Airbus Helicopters, July 16, 2014 - Marignane, France – The design of a large-scale compound rotorcraft demonstrator dubbed LifeRCraft (Low Impact Fast & Efficient RotorCraft) will be led by Airbus Helicopters in the framework of Europe’s Clean Sky 2 Joint Technology Initiative, which was formally launched last week at Brussels.
The go-ahead for this second phase of the Clean Sky effort will enable Airbus Helicopters to apply expertise gained from its highly successful X3 hybrid testbed, while also benefitting from the company’s track record of helicopter innovation in airframe construction, integrated systems, flight controls and aerodynamics.
The LifeRCraft architecture combines fixed wings for energy-efficient lift, open propellers for high-efficiency propulsion, and a main rotor that provides VTOL (vertical takeoff and landing) flight capabilities.
Launched in 2008, Clean Sky is a multi-year public-private partnership involving the European Commission and Europe’s aviation industry, with the goal of bringing significant step changes to reducing the sector’s environmental impact. Through a multi-phase approach, Clean Sky 2 is the continuation to the progress achieved in the first Clean Sky Programme which will end in 2017. It intends to speed up technological breakthrough developments and shorten the time-to-market for more competitive and cleaner air transport solutions tested on full scale demonstrators. Through open calls Clean Sky 2 will involve a range of partners throughout Europe, in particular SMEs.
With today’s formal Clean Sky 2 go-ahead, the Airbus Helicopters-led compound rotorcraft program’s timing calls for preliminary studies, architecture and specification activity starting this year, with development and testing of component and subsystems envisioned in the 2016-2018 timeframe. Flight evaluations could start in early 2019.
“Clean Sky 2 underscores Europe’s commitment to aligning its strengths and significantly increasing investment in research and technology, building on such advancements as the X3 hybrid demonstrator that successfully validated the compound aircraft configuration and proved its capabilities with a significant breakthrough in terms of rotorcraft speed,” explained Tomasz Krysinski, Airbus Helicopters’ Vice President – Research and Innovation. “This will position European industry for the potential development of a commercial aircraft based on this concept, with reduced risk before a go/no-go decision is made.”
Such a future compound aircraft would combine higher cruise speeds with excellent vertical takeoff and landing performance at affordable operating costs, making it well-suited for such vital public service duties as emergency medical airlift, search and rescue, coast guard and border patrol operations; while also contributing to the overall enhancement of mobility through operations ranging from passenger transport and inter-city shuttle services to off-shore airlift for the oil and gas sector.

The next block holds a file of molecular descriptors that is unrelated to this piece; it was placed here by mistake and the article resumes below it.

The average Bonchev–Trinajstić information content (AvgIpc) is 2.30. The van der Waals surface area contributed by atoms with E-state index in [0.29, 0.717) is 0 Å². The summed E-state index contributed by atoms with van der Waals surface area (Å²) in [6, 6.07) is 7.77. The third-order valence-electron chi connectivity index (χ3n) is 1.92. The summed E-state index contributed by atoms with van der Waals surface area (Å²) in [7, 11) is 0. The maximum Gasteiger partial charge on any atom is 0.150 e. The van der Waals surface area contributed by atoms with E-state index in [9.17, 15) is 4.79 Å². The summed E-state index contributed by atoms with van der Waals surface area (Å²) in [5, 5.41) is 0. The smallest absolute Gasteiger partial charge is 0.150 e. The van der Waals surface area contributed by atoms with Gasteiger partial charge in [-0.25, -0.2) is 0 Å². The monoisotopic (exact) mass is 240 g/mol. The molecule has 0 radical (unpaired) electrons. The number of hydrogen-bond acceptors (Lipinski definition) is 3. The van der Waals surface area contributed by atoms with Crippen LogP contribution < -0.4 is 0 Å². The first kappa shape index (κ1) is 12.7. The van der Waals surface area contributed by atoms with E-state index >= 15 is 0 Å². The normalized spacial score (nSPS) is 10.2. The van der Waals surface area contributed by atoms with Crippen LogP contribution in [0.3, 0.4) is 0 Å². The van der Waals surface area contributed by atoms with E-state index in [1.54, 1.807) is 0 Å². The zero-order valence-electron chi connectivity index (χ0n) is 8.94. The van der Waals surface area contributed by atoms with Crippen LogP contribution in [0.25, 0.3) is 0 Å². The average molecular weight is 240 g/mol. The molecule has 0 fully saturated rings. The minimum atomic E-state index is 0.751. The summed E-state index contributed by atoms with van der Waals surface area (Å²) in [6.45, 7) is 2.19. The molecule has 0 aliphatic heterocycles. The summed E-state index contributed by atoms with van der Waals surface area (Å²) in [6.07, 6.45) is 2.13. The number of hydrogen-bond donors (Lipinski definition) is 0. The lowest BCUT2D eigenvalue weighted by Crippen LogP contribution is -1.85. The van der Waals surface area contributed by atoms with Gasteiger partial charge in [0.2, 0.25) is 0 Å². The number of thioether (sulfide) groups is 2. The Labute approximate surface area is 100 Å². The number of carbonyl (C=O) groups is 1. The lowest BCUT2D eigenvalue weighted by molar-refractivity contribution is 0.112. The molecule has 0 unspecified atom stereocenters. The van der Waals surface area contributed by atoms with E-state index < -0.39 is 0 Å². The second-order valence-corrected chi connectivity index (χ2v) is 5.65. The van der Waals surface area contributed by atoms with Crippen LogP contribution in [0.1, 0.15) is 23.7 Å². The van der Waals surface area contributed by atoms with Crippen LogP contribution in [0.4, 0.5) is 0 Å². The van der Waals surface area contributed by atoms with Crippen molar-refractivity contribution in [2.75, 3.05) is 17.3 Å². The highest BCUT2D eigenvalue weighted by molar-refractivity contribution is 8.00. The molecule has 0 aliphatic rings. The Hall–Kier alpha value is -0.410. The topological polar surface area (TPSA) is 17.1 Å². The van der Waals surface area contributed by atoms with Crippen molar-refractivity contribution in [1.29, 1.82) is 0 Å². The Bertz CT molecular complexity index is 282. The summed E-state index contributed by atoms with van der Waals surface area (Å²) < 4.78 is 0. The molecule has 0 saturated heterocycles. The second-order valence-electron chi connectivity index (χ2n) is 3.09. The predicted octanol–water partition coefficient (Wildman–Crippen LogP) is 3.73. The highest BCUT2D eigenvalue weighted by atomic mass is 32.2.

Within the frame of the first Clean Sky program Airbus Helicopters is a major player in another demonstrator project, the Green Rotorcraft platform. This includes the development of a High Compression Engine with the aim to drastically reduce the fuel consumption and gas emission of the next generation of light helicopters. Ground tests based on a modified EC120 are planned for the third quarter of 2014.
About Airbus Helicopters: Airbus Helicopters, formerly Eurocopter, is a division of Airbus Group, a global pioneer in aerospace and defense related services. Airbus Helicopters is the world’s No. 1 helicopter manufacturer and employs more than 23,000 people worldwide. With 46 percent market share in civil and parapublic sectors, the company’s fleet in service includes some 12,000 helicopters operated by more than 3,000 customers in approximately 150 countries. Airbus Helicopters’ international presence is marked by its subsidiaries and participations in 21 countries, and its worldwide network of service centers, training facilities, distributors and certified agents. Airbus Helicopters’ range of civil and military helicopters is the world’s largest; its aircraft account for one third of the worldwide civil and parapublic fleet. The company’s chief priority is to ensure the safe operation of its aircraft for the thousands of people who fly more than 3 million hours per year.